So many companies publicly state, “people are our most important asset.” If you transparently discuss this with most salespeople, you’ll quickly learn they don’t believe it. The harsh reality is there has been an increasing lack of trust, as employees and salespeople see themselves as disposable assets. A seismic shift has occurred within the cultural norm of employee-employer relationships and it demands a different response from Sales Leaders in order to maintain performance continuity.
Now, more than ever, Sales Leaders need to SHOW their salespeople how important and valuable they are, and how willing they are to mentor them on their path to success. INC. Magazine conducted a recent study of 25,000 employees, between January and October of 2018, which revealed the two most frequently mentioned reasons for leaving their job was: 1) poor management and 2) lack of recognition. Employees who rated their management poorly were likely to have interviewed for a job in the last three months. Simply put, you literally can’t afford this. The INC. article summarized the price paid for the loss is 33% of the person’s salary to a recruiter!
This research should horrify anyone in a Sales Leadership role. Retention of salespeople is a critical priority. On average, it takes a new hire 9-12 months to replace the productivity of a tenured sales performer. The problem is amplified when you won’t know for several months how effective a new hire will be. There is also great potential within your entire team that can be unlocked by using a new approach to lead them.
Reid Hoffman, a Co-founder of LinkedIn, along with two fellow entrepreneurs, understood this challenge and authored a book titled, “The Alliance.” They recognized the difficulty of procuring top talent and retaining it in Silicon Valley. They correctly identified the “new normal” with employment relationships as evolving past the transactional and into a series of mutually beneficial engagements.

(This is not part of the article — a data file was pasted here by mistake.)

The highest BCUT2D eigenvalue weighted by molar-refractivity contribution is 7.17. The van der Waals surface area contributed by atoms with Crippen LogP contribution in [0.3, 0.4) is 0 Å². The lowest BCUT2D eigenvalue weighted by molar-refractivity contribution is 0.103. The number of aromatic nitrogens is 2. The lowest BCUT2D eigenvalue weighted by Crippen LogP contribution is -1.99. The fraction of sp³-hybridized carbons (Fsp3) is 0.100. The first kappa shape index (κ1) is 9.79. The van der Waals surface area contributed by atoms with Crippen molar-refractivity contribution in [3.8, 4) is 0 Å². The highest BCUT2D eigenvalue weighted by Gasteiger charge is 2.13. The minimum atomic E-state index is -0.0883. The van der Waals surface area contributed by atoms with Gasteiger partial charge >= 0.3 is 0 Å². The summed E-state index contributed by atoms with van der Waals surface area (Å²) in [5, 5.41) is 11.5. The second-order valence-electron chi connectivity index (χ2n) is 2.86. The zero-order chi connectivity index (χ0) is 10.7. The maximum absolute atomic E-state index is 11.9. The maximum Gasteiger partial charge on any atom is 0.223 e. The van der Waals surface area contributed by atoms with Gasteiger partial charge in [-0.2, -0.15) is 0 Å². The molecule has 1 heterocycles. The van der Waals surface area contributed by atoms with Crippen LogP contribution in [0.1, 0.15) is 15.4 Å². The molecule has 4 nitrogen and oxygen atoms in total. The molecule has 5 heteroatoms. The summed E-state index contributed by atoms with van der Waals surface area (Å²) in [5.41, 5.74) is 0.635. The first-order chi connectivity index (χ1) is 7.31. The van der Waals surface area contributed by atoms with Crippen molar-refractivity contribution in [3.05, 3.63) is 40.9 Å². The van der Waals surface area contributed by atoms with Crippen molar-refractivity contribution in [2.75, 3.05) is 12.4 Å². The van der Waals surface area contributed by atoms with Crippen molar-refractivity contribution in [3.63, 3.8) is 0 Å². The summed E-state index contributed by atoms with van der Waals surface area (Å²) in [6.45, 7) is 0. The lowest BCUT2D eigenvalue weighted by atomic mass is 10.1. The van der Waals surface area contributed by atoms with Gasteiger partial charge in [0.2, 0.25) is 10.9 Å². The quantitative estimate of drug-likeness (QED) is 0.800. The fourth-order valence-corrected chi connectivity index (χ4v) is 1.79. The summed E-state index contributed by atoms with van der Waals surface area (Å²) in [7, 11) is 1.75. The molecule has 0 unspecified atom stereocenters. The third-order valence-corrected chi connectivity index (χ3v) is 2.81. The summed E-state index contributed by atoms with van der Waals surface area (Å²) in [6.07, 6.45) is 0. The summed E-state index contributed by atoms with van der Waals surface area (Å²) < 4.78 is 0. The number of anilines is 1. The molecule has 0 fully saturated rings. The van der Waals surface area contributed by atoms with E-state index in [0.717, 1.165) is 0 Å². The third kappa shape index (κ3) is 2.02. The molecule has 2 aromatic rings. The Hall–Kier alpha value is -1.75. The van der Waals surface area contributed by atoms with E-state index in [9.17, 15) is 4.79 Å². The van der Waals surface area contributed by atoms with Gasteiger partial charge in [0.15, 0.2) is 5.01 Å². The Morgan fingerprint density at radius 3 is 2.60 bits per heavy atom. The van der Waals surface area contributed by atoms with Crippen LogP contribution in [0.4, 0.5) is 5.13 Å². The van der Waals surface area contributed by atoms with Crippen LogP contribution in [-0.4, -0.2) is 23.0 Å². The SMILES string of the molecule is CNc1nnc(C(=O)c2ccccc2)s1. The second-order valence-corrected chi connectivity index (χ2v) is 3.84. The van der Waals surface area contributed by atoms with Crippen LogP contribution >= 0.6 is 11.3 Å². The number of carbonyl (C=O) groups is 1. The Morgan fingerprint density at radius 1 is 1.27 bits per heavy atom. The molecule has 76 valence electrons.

Essentially, employees sign up for a “tour of duty” with the employer over a specified time. This approach helps build trust and deepens the relationship incrementally. An annual performance review isn’t an effective communications vehicle within a majority of companies. It’s regarded as an event that manages by looking in the rear-view mirror. It is up to Sales Leadership to create a forward planning approach with regular check-ins along the way.
“No one cares how much you know until they know how much you care.”
– Theodore Roosevelt
It really isn’t difficult, but you need to ask yourself an important question. “Do I REALLY know my people?” IF your salespeople were your clients, would you treat them differently? In turn, questions should be asked of every one of your people. You’ve already made a significant investment in each of these assets and now you need to protect that, while working to increase value. The challenge is being compounded by younger generations entering the workforce with different points of view and expectations. The key is to unlock their hidden talent and gifts, while you work to eliminate their obstacles.
Important questions to ask each of your people:
- Why did you originally join the company?
- What is your passion?
- What are your three most important goals and aspirations?
- How can we leverage your strengths more?
- What areas would you like to develop?
- What challenges can I help remove for you?
- What skills would you like to develop?
This isn’t a questionnaire or survey. This is a heart-to-heart, transparent discussion built on genuine interest, trust, and caring. It is a dialogue you embrace to reach the very core of the person you are speaking with. It is also mutual. This is about the Sales Leader and the salesperson developing a deep understanding and agreeing to key areas of focus and desired outcomes.
The saying, “if you take care of your people, they will take care of your business,” has never been more relevant. Remember, if a relationship isn’t growing, it’s dying. It’s time to embrace a new way of leading your people by engendering trust and unlocking potential and value.
Personal Challenge: Create a list of questions to include in your discussions to get to know your people. Prioritize with whom you will speak to first. Start with the opinion leaders others look up to on your team. Schedule your first discussion this week and help them create actionable steps. Don’t forget to document what you learned. Remember – your goal is to have deep, meaningful conversation.